In the end it took me little effort to research this and bring in a variety of sources. It is my own way of attempting to push back on some of the political and individual hysteria that has gripped the issue since November. Personally, I live less than 20 miles from Doe Run and as an ammunition reloader I am well aware of the issue and impacts. Also local news venues have covered the issue extensively and highlighted the predominant issue is the EPA regulations on the Coal Industry, not ammunition. So hopefully this will prove illuminating to many of you who see the closure of the Doe Run smelting as somehow a crippling, back-door gun control measure preceding mandatory gun registration and more because people like Allen West and outlets like Brietbart told you so. Indeed the only real victims here are the former employees that lost their jobs. So breathe people…breathe…
Adams, Becket. Rumor Check: Did Obama Close a Lead Plant in Order to Enact ‘Backdoor’ Gun Control? December 2, 2013. http://www.theblaze.com/stories/2013/12/02/rumor-check-did-obama-close-a-lead-plant-in-order-to-enact-backdoor-gun-control/ (accessed December 2, 2013).
BaseMetals. Lead Analysis and Forecast Q4 2013. 2013. http://www.fastmarkets.com/base-metals/lead-analysis-forecast-q4-2013 (accessed December 2, 2013).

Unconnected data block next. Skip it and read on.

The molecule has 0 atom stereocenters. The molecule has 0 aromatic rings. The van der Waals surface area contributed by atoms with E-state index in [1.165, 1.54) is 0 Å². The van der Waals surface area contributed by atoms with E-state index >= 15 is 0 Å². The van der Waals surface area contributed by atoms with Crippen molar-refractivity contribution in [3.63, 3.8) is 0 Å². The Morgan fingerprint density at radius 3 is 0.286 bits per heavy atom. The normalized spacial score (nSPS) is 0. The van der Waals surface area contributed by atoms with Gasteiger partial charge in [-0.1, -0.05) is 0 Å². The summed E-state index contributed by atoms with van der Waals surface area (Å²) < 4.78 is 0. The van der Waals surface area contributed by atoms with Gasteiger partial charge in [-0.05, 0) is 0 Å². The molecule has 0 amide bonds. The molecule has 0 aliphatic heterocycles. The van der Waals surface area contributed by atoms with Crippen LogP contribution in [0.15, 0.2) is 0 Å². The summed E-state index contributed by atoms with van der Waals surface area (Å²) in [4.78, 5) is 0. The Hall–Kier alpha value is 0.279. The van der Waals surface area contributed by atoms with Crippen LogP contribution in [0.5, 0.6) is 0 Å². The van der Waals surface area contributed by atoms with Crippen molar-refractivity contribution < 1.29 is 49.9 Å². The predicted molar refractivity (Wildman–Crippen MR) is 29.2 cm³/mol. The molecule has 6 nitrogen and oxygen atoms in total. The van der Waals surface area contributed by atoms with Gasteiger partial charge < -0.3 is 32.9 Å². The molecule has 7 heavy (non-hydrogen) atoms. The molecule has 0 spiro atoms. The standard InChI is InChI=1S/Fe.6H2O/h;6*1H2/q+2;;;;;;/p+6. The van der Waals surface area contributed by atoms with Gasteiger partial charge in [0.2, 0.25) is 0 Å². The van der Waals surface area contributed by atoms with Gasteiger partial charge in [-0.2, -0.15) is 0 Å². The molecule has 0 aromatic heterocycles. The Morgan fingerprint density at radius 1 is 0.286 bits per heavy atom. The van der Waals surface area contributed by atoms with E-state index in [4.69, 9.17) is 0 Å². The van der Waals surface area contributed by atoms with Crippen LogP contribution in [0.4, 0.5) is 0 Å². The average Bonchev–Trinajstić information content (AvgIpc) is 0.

Burneyr. To the Ticks that Keep Hoarding .22LR… November 1, 2013. http://forum.snipershide.com/snipers-hide-rimfire-section/218086-tick-turds-keep-hoarding-22-lr-stores-i-will-laughing-hard.html (accessed December 1, 2013).
Sierra: The Bulletsmiths. Sierra Responds: How Will the Closure of the Lead Smelting Plant Affect Sierra Bullets? November 1, 2013. http://sierrabullets.wordpress.com/2013/11/01/sierra-responds-how-will-the-closure-of-the-lead-smelting-plant-affect-sierra-bullets/ (accessed December 1, 2013).
The Doe Run Company. News Releases: Herculaneum Smelter Update. November 28, 2013. http://www.doerun.com/MediaCenter/NewsReleases/Article/Herculaneum-Smelter-Update.aspx (accessed December 2, 2013).
Welton, Scott. Jason Smith: War on coal is war on Missouri. November 7, 2013. http://www.semissourian.com/story/2021664.html (accessed December 2, 2013).
West, Allen. Backdoor gun control is here: no lead means no bullets Read more at http://allenbwest.com/2013/12/backdoor-gun-control-lead-means-bullets/#fyqrKAQERyiCytpU.99. December 1, 2013. http://allenbwest.com/2013/12/backdoor-gun-control-lead-means-bullets/ (accessed December 2, 2013).